So here’s a hard truth…a big part of my job as a dog trainer is just getting people to stop rewarding their dogs for things they don’t like! We control so much of what our dogs experience. We decide when they go out for walks, when they are fed, when they get treats, toys, chews, affection, and so much more. By simply being conscious about WHEN you give your dog all this great stuff, you can ensure that you’re rewarding behavior you actually like!
If you pet, pay attention to, talk to, or give stuff to a dog who is being poorly behaved (even when it’s cute,) then you can expect your dog to repeat and even intensify that behavior. Dogs don’t have jobs, social media, or netflix so we are their main source of entertainment! That means your dog can really focus on figuring out how to get you to do what they want. This isn’t a bad trait…it’s actually a great one if you are being thoughtful about what you choose to reward.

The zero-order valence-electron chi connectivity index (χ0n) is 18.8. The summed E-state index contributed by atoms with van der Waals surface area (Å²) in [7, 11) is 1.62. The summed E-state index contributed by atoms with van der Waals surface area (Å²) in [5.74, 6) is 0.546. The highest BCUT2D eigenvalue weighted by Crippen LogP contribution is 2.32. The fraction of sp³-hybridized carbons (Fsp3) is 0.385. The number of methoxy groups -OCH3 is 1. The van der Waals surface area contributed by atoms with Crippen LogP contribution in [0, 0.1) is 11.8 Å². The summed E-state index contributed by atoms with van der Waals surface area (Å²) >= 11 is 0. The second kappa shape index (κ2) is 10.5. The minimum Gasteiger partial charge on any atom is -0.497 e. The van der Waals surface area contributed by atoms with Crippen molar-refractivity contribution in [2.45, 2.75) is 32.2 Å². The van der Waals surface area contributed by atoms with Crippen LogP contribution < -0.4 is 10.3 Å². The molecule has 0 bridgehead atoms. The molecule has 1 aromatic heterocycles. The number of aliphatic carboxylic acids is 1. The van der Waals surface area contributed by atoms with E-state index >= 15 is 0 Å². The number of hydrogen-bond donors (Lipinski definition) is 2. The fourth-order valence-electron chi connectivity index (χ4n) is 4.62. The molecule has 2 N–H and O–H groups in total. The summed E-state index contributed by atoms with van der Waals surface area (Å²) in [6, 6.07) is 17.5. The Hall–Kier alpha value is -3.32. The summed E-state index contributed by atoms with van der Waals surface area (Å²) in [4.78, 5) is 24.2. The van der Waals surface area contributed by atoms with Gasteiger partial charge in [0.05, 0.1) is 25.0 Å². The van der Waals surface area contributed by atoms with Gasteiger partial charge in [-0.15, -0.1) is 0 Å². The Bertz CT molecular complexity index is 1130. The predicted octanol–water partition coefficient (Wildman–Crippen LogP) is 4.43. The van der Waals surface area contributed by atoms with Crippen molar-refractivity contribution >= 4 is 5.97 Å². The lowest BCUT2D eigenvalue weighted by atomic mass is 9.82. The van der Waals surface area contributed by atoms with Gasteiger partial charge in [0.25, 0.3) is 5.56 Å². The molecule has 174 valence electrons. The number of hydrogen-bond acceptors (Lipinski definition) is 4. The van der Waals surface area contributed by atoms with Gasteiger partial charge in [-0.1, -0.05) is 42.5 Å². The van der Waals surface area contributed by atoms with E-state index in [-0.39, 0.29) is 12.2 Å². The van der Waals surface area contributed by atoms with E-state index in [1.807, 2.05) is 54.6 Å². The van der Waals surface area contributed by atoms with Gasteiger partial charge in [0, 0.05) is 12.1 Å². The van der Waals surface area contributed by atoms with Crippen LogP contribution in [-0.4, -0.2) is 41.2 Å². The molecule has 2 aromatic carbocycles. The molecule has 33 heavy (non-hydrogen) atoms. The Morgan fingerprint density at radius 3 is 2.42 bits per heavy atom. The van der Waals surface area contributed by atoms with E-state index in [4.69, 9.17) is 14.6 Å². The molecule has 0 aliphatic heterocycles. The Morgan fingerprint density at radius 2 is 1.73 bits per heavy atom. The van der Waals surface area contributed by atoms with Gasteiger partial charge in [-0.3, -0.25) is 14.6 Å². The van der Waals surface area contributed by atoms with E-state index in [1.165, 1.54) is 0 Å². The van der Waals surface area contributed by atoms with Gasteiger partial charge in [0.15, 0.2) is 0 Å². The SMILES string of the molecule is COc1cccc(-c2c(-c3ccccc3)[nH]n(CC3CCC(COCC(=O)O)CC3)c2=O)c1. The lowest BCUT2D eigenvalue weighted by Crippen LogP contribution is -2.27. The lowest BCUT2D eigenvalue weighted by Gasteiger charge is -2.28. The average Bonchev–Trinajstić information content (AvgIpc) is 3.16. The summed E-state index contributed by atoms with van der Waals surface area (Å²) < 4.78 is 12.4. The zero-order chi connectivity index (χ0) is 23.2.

This is where the system called “nothing in life is free” comes in handy. If you want your newly adopted dog to start engaging in good behavior and learn how to cooperate with you, follow these steps:
- Write up your dog’s asset list. What does your new dog love? Petting? Food? Getting their leash put on? Sniffing in the yard? Think about all the things your dog really enjoys and write down the top 5.
- Pair each of your dog’s top 5 assets with a skill your dog must do to get them (like an obedience command, a training game, or a trick). For example, if your dog loves getting their leash put on, perhaps they will need to sit first. If your dog enjoys getting pet, maybe they will need to come when you say their name.
- If your dog gets pushy or demanding for an asset without first earning it, ignore them (turn away or leave them room). Once they have given up, ask them to perform their skill to get the asset.
- Repeat…a lot. Dogs need repetition to learn good habits so the more you repeat this simple game, the more you can be sure your dog is not getting paid for behavior you don’t like and instead is getting to practice things like responding to their name, sitting, or even doing a trick.